As a relatively new field, OA publishing has attracted some less than reputable publishers. Jeffery Beall’s List of Predatory Publishers can be a useful check. Authors have certain rights of control over their work, known as copyright. Copyright allows the author to decide how their work is used, reproduced, published, or distributed. Any publication of your work will involve an agreement between the author and publisher. As the copyright owner of your work, you decide which rights are assigned to a publisher as part of this agreement. You can sign over all your rights to a publisher, or you can limit the rights that are assigned.

Creative Commons

If you wish to make your work Open Access you can consider using a Creative Commons licence as your copyright licence. These have been very effective in meeting OA needs, encouraging free global access to research, education and culture.

There are a range of Creative Commons licences you can use, which provide a simple and standardised way to give the public permission to share and use creative work. Creative Commons licences are not an alternative to copyright, but rather work alongside copyright.  

You can find out more about Creative Commons licenses here.

Publishing Agreements

Publisher policies can vary widely if you wish to deposit a copy of your article in an institutional or central repository, and, if so, which version of the article you may deposit.

  • As a general rule, OA publishers will use Creative Commons licences, which will allow you to deposit any version of your work in a repository
  • Many traditional journals allow the “accepted manuscript” version to be deposited in a repository
  • Some journals may allow either the accepted manuscript or the published version to be deposited in a repository, after an embargo period

As an author you can protect your rights and ensure wide dissemination of your work by:

  • carefully reading any publisher agreement
  • using the Sherpa/Romeo list of publisher permissions regarding institutional repository deposits to select publishers who allow “Green OA
  • using the SPARC ‘Addendum to Publication Agreement' when the publisher agreement limits your author rights to deposit your work in a repository or for other non-commercial use

UTS Copyright Rules

To find out more about Copyright, see Copyright and UTS.

UTS ePRESS has built Australia’s largest suite of open access, peer-reviewed, scholarly journals. Our journals are all gratis and libre OA. That is, their use is free from financial barriers (gratis), legal barriers (libre), except attribution, and technical barriers. We invite submissions from authors and queries from potential new journals.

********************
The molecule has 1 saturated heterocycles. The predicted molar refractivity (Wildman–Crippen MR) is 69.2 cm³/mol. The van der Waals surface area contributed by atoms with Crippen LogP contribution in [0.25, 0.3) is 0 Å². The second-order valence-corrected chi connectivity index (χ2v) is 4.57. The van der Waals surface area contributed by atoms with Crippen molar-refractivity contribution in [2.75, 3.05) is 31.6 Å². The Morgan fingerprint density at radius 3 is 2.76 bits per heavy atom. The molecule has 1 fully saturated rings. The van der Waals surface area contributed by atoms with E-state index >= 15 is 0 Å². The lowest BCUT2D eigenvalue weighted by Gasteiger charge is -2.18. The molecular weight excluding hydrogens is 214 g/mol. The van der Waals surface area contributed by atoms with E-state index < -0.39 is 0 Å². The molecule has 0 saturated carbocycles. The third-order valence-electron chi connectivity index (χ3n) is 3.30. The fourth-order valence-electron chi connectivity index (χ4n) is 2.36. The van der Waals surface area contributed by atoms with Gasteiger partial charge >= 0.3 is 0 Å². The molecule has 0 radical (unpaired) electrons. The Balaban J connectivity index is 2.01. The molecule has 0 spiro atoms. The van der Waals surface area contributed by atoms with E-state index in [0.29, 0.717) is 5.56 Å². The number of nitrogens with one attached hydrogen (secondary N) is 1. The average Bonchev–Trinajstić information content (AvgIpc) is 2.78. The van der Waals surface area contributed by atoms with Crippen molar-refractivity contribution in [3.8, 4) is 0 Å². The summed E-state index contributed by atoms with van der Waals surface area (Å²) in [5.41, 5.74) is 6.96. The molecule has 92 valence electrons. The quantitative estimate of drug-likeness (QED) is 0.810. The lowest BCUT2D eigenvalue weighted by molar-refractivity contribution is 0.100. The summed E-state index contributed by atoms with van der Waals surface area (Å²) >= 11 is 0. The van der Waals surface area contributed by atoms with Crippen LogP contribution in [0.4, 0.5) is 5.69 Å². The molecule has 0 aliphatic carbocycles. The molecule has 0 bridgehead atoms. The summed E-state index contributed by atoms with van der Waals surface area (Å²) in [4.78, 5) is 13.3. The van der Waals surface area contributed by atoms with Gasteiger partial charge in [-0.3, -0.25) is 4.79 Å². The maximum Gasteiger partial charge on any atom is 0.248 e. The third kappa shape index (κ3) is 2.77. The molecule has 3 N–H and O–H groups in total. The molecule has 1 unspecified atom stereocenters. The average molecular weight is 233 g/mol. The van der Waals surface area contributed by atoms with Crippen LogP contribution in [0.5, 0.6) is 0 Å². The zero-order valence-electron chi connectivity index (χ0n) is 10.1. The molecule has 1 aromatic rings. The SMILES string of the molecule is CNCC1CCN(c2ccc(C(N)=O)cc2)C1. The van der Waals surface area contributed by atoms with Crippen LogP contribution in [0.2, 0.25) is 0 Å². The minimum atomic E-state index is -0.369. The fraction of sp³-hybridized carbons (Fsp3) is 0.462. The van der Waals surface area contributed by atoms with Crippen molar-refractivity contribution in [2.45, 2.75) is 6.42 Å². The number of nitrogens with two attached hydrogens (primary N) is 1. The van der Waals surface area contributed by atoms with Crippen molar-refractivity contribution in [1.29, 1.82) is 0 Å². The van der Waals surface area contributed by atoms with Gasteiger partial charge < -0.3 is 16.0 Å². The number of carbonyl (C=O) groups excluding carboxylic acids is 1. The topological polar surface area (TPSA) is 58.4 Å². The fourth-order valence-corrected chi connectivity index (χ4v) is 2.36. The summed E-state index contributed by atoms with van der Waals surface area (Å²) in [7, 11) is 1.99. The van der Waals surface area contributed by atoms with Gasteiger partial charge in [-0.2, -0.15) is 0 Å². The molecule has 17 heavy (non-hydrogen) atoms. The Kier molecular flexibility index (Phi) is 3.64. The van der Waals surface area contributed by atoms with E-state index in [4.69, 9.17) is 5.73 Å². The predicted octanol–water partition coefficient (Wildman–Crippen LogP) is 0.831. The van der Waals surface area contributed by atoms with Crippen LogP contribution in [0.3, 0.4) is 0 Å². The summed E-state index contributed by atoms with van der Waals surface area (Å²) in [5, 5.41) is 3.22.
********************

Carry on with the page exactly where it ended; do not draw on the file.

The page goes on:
Publishing with UTS ePRESS

To submit an article to any of the UTS ePRESS journals simply visit the list of journals. Click on your choice of journal and select  “Information for Authors” to be be directed to the Login, Author Guidelines and 5-Step process of submitting a manuscript.

To enquire about starting an OA journal or publishing an OA monograph, send an email to utsepress@uts.edu.au.

Authors & their works

Journals published by UTS ePRESS are free for authors, with NO Author/Article Processing Charges (APC). All running costs of UTS ePRESS are covered by the University of Technology, Sydney, which wishes to make knowledge freely accessible to other researchers and the global community. By doing this, UTS ePRESS ensures maximum impact for authors’ works - supported by a growing body of evidence.

At UTS ePRESS we simultaneously protect and promote our authors’ works by licensing them under a Creative Commons (CC-BY) Attribution license. This license grants users of UTS ePRESS articles the rights set out in the Budapest Open Access Initiative (BOAI), and also ensures authors’ rights to be properly acknowledged and cited.

If authors want to learn more about Creative Commons licenses, visit the Your Rights tab above.